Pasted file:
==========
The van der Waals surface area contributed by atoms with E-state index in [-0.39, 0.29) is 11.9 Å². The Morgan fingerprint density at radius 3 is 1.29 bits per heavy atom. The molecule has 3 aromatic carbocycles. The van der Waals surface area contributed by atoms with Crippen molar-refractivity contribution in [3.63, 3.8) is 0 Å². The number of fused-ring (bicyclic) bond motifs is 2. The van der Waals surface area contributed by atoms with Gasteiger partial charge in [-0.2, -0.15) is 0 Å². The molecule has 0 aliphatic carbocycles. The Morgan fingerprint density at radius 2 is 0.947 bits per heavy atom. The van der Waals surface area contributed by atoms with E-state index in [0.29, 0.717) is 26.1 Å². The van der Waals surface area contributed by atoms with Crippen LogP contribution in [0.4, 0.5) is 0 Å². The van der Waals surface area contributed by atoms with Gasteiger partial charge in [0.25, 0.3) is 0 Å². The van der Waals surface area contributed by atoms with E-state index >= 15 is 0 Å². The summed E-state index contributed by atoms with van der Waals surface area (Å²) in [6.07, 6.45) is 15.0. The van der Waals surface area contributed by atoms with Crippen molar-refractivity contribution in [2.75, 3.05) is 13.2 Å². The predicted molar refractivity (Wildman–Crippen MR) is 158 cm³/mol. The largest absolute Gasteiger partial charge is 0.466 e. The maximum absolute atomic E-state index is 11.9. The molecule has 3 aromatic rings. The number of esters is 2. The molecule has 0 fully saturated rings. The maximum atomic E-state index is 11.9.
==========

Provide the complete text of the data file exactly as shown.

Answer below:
The van der Waals surface area contributed by atoms with E-state index in [-0.39, 0.29) is 11.9 Å². The Morgan fingerprint density at radius 3 is 1.29 bits per heavy atom. The molecule has 3 aromatic carbocycles. The van der Waals surface area contributed by atoms with Crippen molar-refractivity contribution in [3.63, 3.8) is 0 Å². The number of fused-ring (bicyclic) bond motifs is 2. The van der Waals surface area contributed by atoms with Gasteiger partial charge in [-0.2, -0.15) is 0 Å². The molecule has 0 aliphatic carbocycles. The Morgan fingerprint density at radius 2 is 0.947 bits per heavy atom. The van der Waals surface area contributed by atoms with E-state index in [0.29, 0.717) is 26.1 Å². The van der Waals surface area contributed by atoms with Crippen LogP contribution in [0.4, 0.5) is 0 Å². The van der Waals surface area contributed by atoms with Gasteiger partial charge in [0.25, 0.3) is 0 Å². The van der Waals surface area contributed by atoms with E-state index >= 15 is 0 Å². The summed E-state index contributed by atoms with van der Waals surface area (Å²) in [6.07, 6.45) is 15.0. The van der Waals surface area contributed by atoms with Crippen molar-refractivity contribution in [2.75, 3.05) is 13.2 Å². The predicted molar refractivity (Wildman–Crippen MR) is 158 cm³/mol. The largest absolute Gasteiger partial charge is 0.466 e. The maximum absolute atomic E-state index is 11.9. The molecule has 3 aromatic rings. The number of esters is 2. The molecule has 0 fully saturated rings. The maximum atomic E-state index is 11.9.